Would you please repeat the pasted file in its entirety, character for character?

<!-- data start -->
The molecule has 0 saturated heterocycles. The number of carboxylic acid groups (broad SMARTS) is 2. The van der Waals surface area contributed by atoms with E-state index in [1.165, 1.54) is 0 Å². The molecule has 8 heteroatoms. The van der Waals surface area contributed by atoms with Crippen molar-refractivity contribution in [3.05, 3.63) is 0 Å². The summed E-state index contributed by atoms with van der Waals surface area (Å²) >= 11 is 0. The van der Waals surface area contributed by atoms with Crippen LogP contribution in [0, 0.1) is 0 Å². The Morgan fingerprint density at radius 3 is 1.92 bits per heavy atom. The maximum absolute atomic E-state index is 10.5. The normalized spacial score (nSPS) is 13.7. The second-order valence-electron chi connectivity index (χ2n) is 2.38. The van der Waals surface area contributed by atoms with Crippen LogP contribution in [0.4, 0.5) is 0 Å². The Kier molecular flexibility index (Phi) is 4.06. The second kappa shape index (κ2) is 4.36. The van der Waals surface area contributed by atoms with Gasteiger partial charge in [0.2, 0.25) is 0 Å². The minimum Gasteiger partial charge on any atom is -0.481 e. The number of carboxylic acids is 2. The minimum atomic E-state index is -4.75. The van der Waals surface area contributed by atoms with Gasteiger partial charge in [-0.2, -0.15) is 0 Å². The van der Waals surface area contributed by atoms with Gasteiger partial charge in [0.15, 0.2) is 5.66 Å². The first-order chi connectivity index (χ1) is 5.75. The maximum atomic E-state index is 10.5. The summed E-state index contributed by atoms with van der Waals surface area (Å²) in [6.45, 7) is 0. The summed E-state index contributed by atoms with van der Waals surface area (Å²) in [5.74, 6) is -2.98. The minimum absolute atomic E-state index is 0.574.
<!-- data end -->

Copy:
The molecule has 0 saturated heterocycles. The number of carboxylic acid groups (broad SMARTS) is 2. The van der Waals surface area contributed by atoms with E-state index in [1.165, 1.54) is 0 Å². The molecule has 8 heteroatoms. The van der Waals surface area contributed by atoms with Crippen molar-refractivity contribution in [3.05, 3.63) is 0 Å². The summed E-state index contributed by atoms with van der Waals surface area (Å²) >= 11 is 0. The van der Waals surface area contributed by atoms with Crippen LogP contribution in [0, 0.1) is 0 Å². The Morgan fingerprint density at radius 3 is 1.92 bits per heavy atom. The maximum absolute atomic E-state index is 10.5. The normalized spacial score (nSPS) is 13.7. The second-order valence-electron chi connectivity index (χ2n) is 2.38. The van der Waals surface area contributed by atoms with Crippen LogP contribution in [0.4, 0.5) is 0 Å². The Kier molecular flexibility index (Phi) is 4.06. The second kappa shape index (κ2) is 4.36. The van der Waals surface area contributed by atoms with Gasteiger partial charge in [0.2, 0.25) is 0 Å². The minimum Gasteiger partial charge on any atom is -0.481 e. The number of carboxylic acids is 2. The minimum atomic E-state index is -4.75. The van der Waals surface area contributed by atoms with Gasteiger partial charge in [-0.2, -0.15) is 0 Å². The van der Waals surface area contributed by atoms with Gasteiger partial charge in [0.15, 0.2) is 5.66 Å². The first-order chi connectivity index (χ1) is 5.75. The maximum atomic E-state index is 10.5. The summed E-state index contributed by atoms with van der Waals surface area (Å²) in [6.45, 7) is 0. The summed E-state index contributed by atoms with van der Waals surface area (Å²) in [5.74, 6) is -2.98. The minimum absolute atomic E-state index is 0.574.